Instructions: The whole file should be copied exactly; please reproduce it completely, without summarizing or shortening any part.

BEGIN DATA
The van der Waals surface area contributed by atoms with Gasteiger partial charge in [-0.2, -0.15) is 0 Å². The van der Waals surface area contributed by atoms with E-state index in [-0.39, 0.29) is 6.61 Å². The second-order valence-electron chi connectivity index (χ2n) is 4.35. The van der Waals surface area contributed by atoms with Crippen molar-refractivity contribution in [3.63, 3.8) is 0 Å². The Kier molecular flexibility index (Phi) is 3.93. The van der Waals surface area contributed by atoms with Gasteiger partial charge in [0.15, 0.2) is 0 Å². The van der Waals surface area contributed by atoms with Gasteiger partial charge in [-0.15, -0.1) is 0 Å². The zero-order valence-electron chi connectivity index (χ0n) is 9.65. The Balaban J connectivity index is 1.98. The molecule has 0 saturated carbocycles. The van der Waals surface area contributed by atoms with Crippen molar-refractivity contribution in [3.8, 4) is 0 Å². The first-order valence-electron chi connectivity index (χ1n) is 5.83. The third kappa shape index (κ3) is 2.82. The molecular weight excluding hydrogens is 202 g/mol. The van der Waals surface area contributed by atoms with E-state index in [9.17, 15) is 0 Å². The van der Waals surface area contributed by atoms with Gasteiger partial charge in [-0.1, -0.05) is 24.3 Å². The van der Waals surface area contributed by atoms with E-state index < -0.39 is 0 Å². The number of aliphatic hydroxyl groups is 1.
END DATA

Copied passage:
The van der Waals surface area contributed by atoms with Gasteiger partial charge in [-0.2, -0.15) is 0 Å². The van der Waals surface area contributed by atoms with E-state index in [-0.39, 0.29) is 6.61 Å². The second-order valence-electron chi connectivity index (χ2n) is 4.35. The van der Waals surface area contributed by atoms with Crippen molar-refractivity contribution in [3.63, 3.8) is 0 Å². The Kier molecular flexibility index (Phi) is 3.93. The van der Waals surface area contributed by atoms with Gasteiger partial charge in [0.15, 0.2) is 0 Å². The van der Waals surface area contributed by atoms with Gasteiger partial charge in [-0.15, -0.1) is 0 Å². The zero-order valence-electron chi connectivity index (χ0n) is 9.65. The Balaban J connectivity index is 1.98. The molecule has 0 saturated carbocycles. The van der Waals surface area contributed by atoms with Crippen molar-refractivity contribution in [3.8, 4) is 0 Å². The first-order valence-electron chi connectivity index (χ1n) is 5.83. The third kappa shape index (κ3) is 2.82. The molecular weight excluding hydrogens is 202 g/mol. The van der Waals surface area contributed by atoms with E-state index in [9.17, 15) is 0 Å². The van der Waals surface area contributed by atoms with Gasteiger partial charge in [-0.1, -0.05) is 24.3 Å². The van der Waals surface area contributed by atoms with E-state index < -0.39 is 0 Å². The number of aliphatic hydroxyl groups is 1.